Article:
Operating Systems

Department of Informatícs Engíneeríng
FCTUC
Uníversíty of Coímbra








Signals and Pipes
2
Signals

A sígnaí represents an asynchronous event whích an appíícatíon must
(shouíd? can?) process
 The programmer can regíster a routíne to handíe such events
 Exampíes:
 The user híts Ctrí+C  SIGINT

The system requests the appíícatíon to termínate  SIGTERM

The program tríed to wríte to a cíosed channeí  SIGPIPE
Process
normaí fíow
of executíon
ínt sígínt_handíer() {
// process sígnaí
}
SIGINT


3
Signals (2)

Sígnaís can be ín one of four states:
 Bíocked:
Upon arrívaí, they are stored ín a queue untíí the process unbíocks them.
Then, they are deíívered.
 Ignored:
Upon arrívaí, they are díscarded. It ís as íf they had never exísted.

Beíng Handíed:
They are redírected to a sígnaí handíer whích ís caííed.

None of the above:
Non-handíed, non-bíocked or ígnored sígnaís. Upon arrívaí, they cause
program termínatíon.

Some sígnaís cannot be ígnored or handíed (e.g. SIGKILL)
 When a process starts, sígnaís are on theír "defauít behavíor".
 Some are ígnored, most are ín the "non-handíed, non-bíocked nor
ígnored state". If a sígnaí occurs, the process wííí díe.
4
Basic Signal Routines
typedef voíd (*síghandíer_t)(ínt);

síghandíer_t sígnaí(ínt sígnum, síghandíer_t handíer);
Redírects a certaín sígnaí () to a handíer routíne.

ínt kííí(píd_t píd, ínt síg);
Sends a sígnaí to a certaín process ídentífíed by a PID. (Note: íf píd ís 0,
sends to aíí processes ín the current process group.)
 ínt pause();
Bíocks the process untíí a sígnaí ís receíved.
prototype of the
handíer routíne
1h1 s1gac11oh{),
1h1 s1gpJocmask{),
1h1 s1gpehd1hg{),
1h1 s1gsuspehd{),
Note: These are the
recommended POSIX routínes.
We are not goíng to cover them
here. The probíem wíth sígnaí()
ís that ín certaín cases íts
behavíor ís undefíned across
systems.


5
Handling a signal
vo1d s1g1h1{1h1 s1ghum) {
chaJ op11oh|2],
pJ1h11{"\h ´C pJessed. 0o you wah1 1o aboJ1? "),
scah1{"º1s", op11oh),
11 {op11oh|0] == `y`) {
pJ1h11{"0k, bye bye!\h"),
ex11{0),
}
}
1h1 ma1h{)
{
// Red1Jec1s STCThT 1o s1g1h1{)
s1ghaì{STCThT, s1g1h1),
// 0o some woJk!
wh1ìe {1) {
pJ1h11{"0o1hg some woJk...\h"),
sìeep{1),
}
Je1uJh 0,
}
6
Special constants in signal()
sígnaí(SIGINT, SlG_lGN)
Ignores SIGINT
sígnaí(SIGINT, SlG_DFL)
Restores SIGINT to íts
"defauít" handííng


7
Blocking a signal
vo1d s1g1h1{1h1 s1ghum) {
...
}
1h1 ma1h{)
{
s1ghaì{STCThT, s1g1h1),
s1gse1_1 bìock_c1Jìc,
s1gemp1yse1 {&bìock_c1Jìc),
s1gaddse1 {&bìock_c1Jìc, STCThT),
// 0o some woJk!
wh1ìe {1) {

s1gpJocmask {STC_BL0CK, &bìock_c1Jìc, hbLL),
pJ1h11{"0o1hg some woJk...\h"),
sìeep{5),
pJ1h11{"Ehd o1 ¸ob.\h"),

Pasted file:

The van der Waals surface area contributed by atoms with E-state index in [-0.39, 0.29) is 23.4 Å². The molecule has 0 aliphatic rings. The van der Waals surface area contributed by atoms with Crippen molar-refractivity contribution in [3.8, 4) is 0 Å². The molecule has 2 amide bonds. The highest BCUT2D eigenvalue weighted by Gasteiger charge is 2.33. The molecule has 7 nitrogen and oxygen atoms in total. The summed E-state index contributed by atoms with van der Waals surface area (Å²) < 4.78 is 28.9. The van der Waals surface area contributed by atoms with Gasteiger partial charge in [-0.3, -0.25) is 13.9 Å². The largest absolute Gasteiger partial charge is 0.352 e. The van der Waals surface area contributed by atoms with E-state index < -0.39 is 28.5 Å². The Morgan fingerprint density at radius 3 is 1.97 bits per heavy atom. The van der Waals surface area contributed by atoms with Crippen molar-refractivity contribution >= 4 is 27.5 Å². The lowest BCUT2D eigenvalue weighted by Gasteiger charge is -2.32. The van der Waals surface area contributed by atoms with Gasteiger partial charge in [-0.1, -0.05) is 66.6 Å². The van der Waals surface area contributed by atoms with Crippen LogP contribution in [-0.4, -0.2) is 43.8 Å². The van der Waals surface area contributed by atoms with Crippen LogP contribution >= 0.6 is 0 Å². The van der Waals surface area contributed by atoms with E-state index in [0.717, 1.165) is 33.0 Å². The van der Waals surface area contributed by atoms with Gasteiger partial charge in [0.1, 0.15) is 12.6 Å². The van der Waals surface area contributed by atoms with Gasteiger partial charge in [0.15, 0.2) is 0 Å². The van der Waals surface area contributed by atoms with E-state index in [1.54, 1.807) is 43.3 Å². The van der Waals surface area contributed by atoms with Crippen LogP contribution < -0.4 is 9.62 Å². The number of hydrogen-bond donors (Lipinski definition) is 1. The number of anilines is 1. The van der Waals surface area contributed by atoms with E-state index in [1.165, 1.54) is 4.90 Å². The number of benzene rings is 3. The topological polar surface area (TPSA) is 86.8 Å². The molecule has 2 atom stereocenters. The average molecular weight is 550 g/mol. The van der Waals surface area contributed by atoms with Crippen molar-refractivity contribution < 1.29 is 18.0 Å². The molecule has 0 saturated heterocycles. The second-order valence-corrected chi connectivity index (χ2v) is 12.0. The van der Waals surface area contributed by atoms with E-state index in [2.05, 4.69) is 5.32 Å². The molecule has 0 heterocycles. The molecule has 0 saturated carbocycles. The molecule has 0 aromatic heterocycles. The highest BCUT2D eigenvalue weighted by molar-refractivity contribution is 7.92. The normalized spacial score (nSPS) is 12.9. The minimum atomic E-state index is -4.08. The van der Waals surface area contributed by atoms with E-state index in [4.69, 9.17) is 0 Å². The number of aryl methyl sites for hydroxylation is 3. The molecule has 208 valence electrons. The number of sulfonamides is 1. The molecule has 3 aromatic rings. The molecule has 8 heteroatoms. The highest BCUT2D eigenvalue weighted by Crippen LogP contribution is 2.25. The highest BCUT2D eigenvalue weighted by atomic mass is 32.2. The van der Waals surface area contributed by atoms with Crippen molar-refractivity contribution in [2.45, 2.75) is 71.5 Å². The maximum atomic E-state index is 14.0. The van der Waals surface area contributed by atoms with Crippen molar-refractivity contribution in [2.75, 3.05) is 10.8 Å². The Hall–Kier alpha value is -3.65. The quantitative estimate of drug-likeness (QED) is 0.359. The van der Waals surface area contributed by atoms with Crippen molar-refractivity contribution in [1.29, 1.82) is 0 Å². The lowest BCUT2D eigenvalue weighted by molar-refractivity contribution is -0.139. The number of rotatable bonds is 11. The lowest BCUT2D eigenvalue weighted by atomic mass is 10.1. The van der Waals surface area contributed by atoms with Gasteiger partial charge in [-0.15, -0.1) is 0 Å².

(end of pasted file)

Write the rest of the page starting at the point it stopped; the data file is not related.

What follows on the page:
s1gpJocmask {STC_bhBL0CK, &bìock_c1Jìc, hbLL),
}
Je1uJh 0,
}
8
The problem with signals

They make programmíng extremely hard

It´s compíeteíy asynchronous: you never know when you
are goíng to get a sígnaí

Thís means that you have to protect aíí caíís!

After caíííng a standard functíon, ít may return -1
índícatíng an error

errno==EINTR means that a certaín routíne was
ínterrupted and has to be tríed agaín.

Other routínes return other thíngs.

It you are usíng sígnaís, you have to protect them agaínst
aíí that!


9
The problem with signals (2)

For ínstance, símpíy to try to read a "struct
person" from dísk...
s1Juc1 peJsoh p,
...
1h1 h, 1o1aì = 0,
wh1ìe {1o1aì < s1zeo1{p))
{
h = Jead{1d, {chaJ*)p + 1o1aì, s1zeo1{p)-1o1aì),
11 {h == -1)
{
11 {eJJho == EThTR)
coh11hue,
eìse
{
// TJue eJJoJ!
}
}
1o1aì+= h,
}
And you have to do somethíng ííke thís
for aíí caíís beíng done ín your program!
10
Sending a signal

It´s |ust a questíon of caíííng kííí() wíth the PID of
the target process...
vo1d mas1eJ{p1d_1 p1d_soh)
{
pJ1h11{"has1eJ sìeep1hg 1oJ a wh1ìe...\h"),
sìeep{3),
pJ1h11{"has1eJ says. heììo soh!\h"),
kÍ11{pÍd_son, 5ICu5ß1)¦
}
1h1 ma1h{) {
p1d_1 soh,
// CJea1es a woJkeJ pJocess
11 {{soh=1oJk{)) == 0) {
woJkeJ{),
ex11{0),
}

// The mas1eJ
mas1eJ{soh),
wa11{hbLL),

Je1uJh 0,
}


11
The code of the child process...
vo1d dady_caìì{1h1 s1ghum)
{
pJ1h11{"0ady has ¸us1 caììed 1h!\h"),
}
vo1d woJkeJ{)
{
// Red1Jec1 "useJ s1ghaì 1" 1o a hahdìeJ Jou11he
s1ghaì{STCbSR1, dady_caìì),
// 0o some woJk
pJ1h11{"Ch1ìd pJocess, ì11e 1s good...\h"),
1oJ {1h1 1=0, 1<10, 1++)
{
pJ1h11{"Ch1ìd do1hg some woJk\h"),
sìeep{1),
}

pJ1h11{"Ch1ìd say1hg bye bye!\h"),
}
12
Danger!!!

What do you thínk ít wííí happen íf you receíve a sígnaí ínsíde a
sígnaí handíer??

In most systems, upon enteríng a sígnaí handííng routíne, aíí
sígnaís of that type become bíocked (í.e. they are queued).